Anakana Schofield – Award Winning Author of Bina, Martin John and Malarky

Saturday morning I had been up to the lads in the garage to talk car and had to head below the garage to wait out the time for lads to fix car with a stack of work.

This impending (or is it upon us) winter season will be a reclusive one by my note in the change of it. And by the matter of a great mountain of reading I must undertake.

I had heard Eileen Myles was reading along with Lisa Robertson at Emily Carr that day and had heard of Eileen through someone — who, who, who, who are you? — was it Lora? last year telling me to read her essays with Iceland in the title. I’d tried and failed to find them in the leabharlann and here would be a certain chance to get them. When I arrived there, there the essays were but beside them — a novel — and up from them an even more curious single copy of an earlier novel. I had to leave the essays behind and take on the two novels once I’d gandered them.

Lisa Robertson read from her new book of poetry with the words R’s Boat in the title.  She’s much livelier and more engaging when she reads her poems than when talking on art and macademia. I spent some time last winter reading her books out in the library and for some reason I associate her work with mapping and walking and I may be wrong because I am forgetful these days. And the weather. And dress making! Because last year she did talk about sewing or cloth I thought or was that Maxine?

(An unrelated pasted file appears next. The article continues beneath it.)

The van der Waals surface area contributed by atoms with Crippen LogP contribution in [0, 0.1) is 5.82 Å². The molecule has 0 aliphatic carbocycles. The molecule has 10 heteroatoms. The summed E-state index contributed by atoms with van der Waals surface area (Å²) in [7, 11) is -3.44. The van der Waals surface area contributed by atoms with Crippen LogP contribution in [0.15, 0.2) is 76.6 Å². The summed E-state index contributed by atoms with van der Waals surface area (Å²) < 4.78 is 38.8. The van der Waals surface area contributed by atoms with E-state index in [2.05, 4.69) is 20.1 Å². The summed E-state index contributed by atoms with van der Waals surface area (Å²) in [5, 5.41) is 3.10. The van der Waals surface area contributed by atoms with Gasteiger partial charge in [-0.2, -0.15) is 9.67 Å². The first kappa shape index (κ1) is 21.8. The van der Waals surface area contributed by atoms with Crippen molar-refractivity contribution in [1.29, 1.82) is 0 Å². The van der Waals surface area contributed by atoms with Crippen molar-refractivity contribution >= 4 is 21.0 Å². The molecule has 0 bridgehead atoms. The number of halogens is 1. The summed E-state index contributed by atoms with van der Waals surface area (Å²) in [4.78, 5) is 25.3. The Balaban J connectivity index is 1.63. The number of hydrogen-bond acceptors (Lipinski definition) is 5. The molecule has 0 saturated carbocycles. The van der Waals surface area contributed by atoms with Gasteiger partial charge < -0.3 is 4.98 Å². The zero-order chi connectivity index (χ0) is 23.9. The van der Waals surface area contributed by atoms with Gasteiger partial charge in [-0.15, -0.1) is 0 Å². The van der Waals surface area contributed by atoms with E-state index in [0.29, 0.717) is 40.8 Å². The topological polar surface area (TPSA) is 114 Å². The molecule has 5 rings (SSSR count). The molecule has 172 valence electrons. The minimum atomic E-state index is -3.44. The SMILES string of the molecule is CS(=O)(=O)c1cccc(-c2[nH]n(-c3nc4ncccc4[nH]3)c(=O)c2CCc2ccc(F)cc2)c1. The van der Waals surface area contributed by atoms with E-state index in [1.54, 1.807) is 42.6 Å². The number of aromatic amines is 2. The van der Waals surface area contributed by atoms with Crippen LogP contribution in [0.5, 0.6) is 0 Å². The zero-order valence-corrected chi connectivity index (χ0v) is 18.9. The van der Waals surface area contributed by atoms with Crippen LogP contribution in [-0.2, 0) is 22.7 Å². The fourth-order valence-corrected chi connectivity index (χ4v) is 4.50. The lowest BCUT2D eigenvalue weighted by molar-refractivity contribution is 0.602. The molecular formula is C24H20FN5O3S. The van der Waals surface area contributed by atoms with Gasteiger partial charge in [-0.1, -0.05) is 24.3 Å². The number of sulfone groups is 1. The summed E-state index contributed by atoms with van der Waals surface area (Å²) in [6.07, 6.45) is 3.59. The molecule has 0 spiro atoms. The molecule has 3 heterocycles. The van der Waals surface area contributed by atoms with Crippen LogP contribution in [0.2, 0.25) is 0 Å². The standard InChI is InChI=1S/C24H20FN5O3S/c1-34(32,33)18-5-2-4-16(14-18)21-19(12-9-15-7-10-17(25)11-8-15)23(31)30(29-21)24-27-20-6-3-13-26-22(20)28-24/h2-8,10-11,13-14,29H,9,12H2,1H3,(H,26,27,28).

And then there was Eileen reading from the novel Inferno. Ritalin to our West Coast slumber ! But for me the physicalizing of the text into the voice and body and back. You can hear how it got on the page and she’s giving it right back at ya! This aint-no-abacus-bead-counting-calculation ! It’s auditory absoluting!

I suppose you could conclude I was at home in it. I’ve had enough of this restraint, and prose prune clipping, and middle management telling us what the reader can and cannot handle. We don’t live inside tupperware. I don’t want to read inside it.

Reading those Juan Butler books to which I must return  — I had to wonder Christ how or when did everything get turned down?

100 years later, the episodic prompts questions on pacing and narrative? Er? While we are at it let us straighten every horse track into lines and grids.

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